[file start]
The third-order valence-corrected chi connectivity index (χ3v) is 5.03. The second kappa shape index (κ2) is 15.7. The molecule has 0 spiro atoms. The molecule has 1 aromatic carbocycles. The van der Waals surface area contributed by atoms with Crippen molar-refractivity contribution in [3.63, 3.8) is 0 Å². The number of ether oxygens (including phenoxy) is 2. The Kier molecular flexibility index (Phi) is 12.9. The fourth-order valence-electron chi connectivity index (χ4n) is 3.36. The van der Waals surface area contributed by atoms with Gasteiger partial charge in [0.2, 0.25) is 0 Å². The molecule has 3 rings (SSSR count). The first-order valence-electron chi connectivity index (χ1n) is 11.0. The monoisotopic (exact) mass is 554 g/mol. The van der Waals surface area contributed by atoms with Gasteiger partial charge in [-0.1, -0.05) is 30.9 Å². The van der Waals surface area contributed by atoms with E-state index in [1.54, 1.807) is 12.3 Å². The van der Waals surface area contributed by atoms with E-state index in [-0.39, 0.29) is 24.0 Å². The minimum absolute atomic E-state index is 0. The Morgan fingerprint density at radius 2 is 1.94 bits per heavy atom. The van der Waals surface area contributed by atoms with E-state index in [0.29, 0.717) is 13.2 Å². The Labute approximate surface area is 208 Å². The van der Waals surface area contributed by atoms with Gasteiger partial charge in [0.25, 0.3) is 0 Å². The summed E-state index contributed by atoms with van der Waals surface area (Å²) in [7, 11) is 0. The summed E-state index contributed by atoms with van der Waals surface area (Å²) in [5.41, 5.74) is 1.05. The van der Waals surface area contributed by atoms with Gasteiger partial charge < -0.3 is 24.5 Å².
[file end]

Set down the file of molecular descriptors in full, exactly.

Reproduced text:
The third-order valence-corrected chi connectivity index (χ3v) is 5.03. The second kappa shape index (κ2) is 15.7. The molecule has 0 spiro atoms. The molecule has 1 aromatic carbocycles. The van der Waals surface area contributed by atoms with Crippen molar-refractivity contribution in [3.63, 3.8) is 0 Å². The number of ether oxygens (including phenoxy) is 2. The Kier molecular flexibility index (Phi) is 12.9. The fourth-order valence-electron chi connectivity index (χ4n) is 3.36. The van der Waals surface area contributed by atoms with Gasteiger partial charge in [0.2, 0.25) is 0 Å². The molecule has 3 rings (SSSR count). The first-order valence-electron chi connectivity index (χ1n) is 11.0. The monoisotopic (exact) mass is 554 g/mol. The van der Waals surface area contributed by atoms with Gasteiger partial charge in [-0.1, -0.05) is 30.9 Å². The van der Waals surface area contributed by atoms with E-state index in [1.54, 1.807) is 12.3 Å². The van der Waals surface area contributed by atoms with E-state index in [-0.39, 0.29) is 24.0 Å². The minimum absolute atomic E-state index is 0. The Morgan fingerprint density at radius 2 is 1.94 bits per heavy atom. The van der Waals surface area contributed by atoms with E-state index in [0.29, 0.717) is 13.2 Å². The Labute approximate surface area is 208 Å². The van der Waals surface area contributed by atoms with Gasteiger partial charge in [0.25, 0.3) is 0 Å². The summed E-state index contributed by atoms with van der Waals surface area (Å²) in [7, 11) is 0. The summed E-state index contributed by atoms with van der Waals surface area (Å²) in [5.41, 5.74) is 1.05. The van der Waals surface area contributed by atoms with Gasteiger partial charge < -0.3 is 24.5 Å².